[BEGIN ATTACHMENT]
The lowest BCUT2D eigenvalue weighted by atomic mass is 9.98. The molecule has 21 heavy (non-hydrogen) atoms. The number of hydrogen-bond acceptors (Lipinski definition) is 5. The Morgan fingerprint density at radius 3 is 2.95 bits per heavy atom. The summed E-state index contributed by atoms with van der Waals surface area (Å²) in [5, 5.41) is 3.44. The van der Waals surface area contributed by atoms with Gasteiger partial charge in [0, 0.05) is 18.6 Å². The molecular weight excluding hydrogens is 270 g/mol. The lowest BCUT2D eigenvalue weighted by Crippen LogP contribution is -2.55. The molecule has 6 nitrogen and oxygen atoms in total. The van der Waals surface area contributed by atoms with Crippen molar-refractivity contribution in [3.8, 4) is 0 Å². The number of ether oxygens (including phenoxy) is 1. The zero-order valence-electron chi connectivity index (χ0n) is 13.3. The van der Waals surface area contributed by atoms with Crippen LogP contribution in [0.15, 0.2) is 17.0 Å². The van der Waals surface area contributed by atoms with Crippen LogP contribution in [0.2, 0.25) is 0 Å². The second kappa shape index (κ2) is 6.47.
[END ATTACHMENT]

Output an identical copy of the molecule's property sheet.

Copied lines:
The lowest BCUT2D eigenvalue weighted by atomic mass is 9.98. The molecule has 21 heavy (non-hydrogen) atoms. The number of hydrogen-bond acceptors (Lipinski definition) is 5. The Morgan fingerprint density at radius 3 is 2.95 bits per heavy atom. The summed E-state index contributed by atoms with van der Waals surface area (Å²) in [5, 5.41) is 3.44. The van der Waals surface area contributed by atoms with Gasteiger partial charge in [0, 0.05) is 18.6 Å². The molecular weight excluding hydrogens is 270 g/mol. The lowest BCUT2D eigenvalue weighted by Crippen LogP contribution is -2.55. The molecule has 6 nitrogen and oxygen atoms in total. The van der Waals surface area contributed by atoms with Crippen molar-refractivity contribution in [3.8, 4) is 0 Å². The number of ether oxygens (including phenoxy) is 1. The zero-order valence-electron chi connectivity index (χ0n) is 13.3. The van der Waals surface area contributed by atoms with Crippen LogP contribution in [0.15, 0.2) is 17.0 Å². The van der Waals surface area contributed by atoms with Crippen LogP contribution in [0.2, 0.25) is 0 Å². The second kappa shape index (κ2) is 6.47.